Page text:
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From Cradle to Retirement: The Child IRA
How to start a newborn on the road to comfortable retirement while still in a cozy cradle
Sample News Story (Mainstream Audience):
This One Simple Tax Tip Might Make You Lose Less Sleep Worrying About Your Adult Children
There’s still time to use this tip before this year’s tax filing deadline
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If there were a way for every newborn child to retire a multi-millionaire, wouldn’t every parent want to know it? The concept is quite simple. From the moment the baby is born, you save $1,000 a year in a Child IRA until the baby’s 19th birthday. Then you do nothing. If that money is invested for the long-term and earns 8% (which is 3% less than the average 11% long-term return for stocks), when that child retires at age 70, the Child IRA account would have grown to two-and-a-quarter million dollars.
Parents who create a Child IRA must be aware of restrictions which limit whether a child qualifies. Don’t you think parents want to know what they could do right now to allow their child to benefit from a Child IRA?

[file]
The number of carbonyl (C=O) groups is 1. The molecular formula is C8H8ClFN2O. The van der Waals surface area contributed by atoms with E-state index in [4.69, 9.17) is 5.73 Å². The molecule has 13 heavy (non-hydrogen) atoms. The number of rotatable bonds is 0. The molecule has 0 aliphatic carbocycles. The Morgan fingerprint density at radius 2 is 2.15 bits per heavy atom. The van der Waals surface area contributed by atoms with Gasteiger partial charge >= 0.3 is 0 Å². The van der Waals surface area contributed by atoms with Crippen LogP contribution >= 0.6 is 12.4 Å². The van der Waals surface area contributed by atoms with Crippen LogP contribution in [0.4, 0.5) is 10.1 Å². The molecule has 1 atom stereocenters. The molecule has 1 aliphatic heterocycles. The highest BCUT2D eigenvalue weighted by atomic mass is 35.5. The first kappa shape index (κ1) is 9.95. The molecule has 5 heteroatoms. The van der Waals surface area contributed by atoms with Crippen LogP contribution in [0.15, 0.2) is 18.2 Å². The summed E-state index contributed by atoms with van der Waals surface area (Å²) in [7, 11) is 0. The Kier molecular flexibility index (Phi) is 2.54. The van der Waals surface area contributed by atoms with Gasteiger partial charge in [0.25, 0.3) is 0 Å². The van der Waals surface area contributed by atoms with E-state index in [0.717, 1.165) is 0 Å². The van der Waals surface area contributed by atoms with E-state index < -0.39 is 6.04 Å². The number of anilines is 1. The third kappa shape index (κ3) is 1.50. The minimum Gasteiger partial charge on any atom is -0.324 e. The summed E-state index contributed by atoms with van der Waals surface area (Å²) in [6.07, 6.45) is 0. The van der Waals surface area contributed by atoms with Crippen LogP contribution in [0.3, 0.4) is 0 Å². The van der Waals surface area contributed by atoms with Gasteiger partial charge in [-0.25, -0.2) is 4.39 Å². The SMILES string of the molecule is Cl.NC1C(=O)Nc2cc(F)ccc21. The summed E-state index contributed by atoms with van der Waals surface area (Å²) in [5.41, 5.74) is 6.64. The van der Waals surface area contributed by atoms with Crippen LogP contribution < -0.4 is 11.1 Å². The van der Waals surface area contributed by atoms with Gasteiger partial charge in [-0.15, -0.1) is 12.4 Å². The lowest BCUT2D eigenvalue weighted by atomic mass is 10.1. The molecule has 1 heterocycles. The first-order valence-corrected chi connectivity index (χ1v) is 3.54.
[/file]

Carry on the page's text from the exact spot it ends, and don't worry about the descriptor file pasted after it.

Award-winning writer Christopher Carosa thinks so. In his new book, From Cradle to Retirement: The Child IRA – How to start a newborn on the road to comfortable retirement while still in a cozy cradle, the veteran financial journalist offers a practical “how-to” guide for parents, grandparents, and their financial advisers seeking to help young children reap the benefits of the Child IRA.
“Children must have earned income in order to contribute to an IRA,” says Carosa. “For example, lawn mowing and baby-sitting money can be used. And the Child IRA works for adult children too.”
Here’s an example you still have time to use before this year’s tax filing deadline. Most college students earn a small amount each year to pay school expenses. This amount usually exceeds the maximum IRA contribution of $5,500. Parents can gift the contribution amount to their child to start an IRA. Since the child pays little to no taxes on those earnings, most financial pros recommend using a Roth IRA.
If the parents did this for all four college years, those maximum contributions will grow in excess of $1 million when the child retires at age 70. Using a Roth IRA allows your child to retire a tax-free millionaire.
But don’t take our word alone. Ask your tax advisor about starting a Child IRA.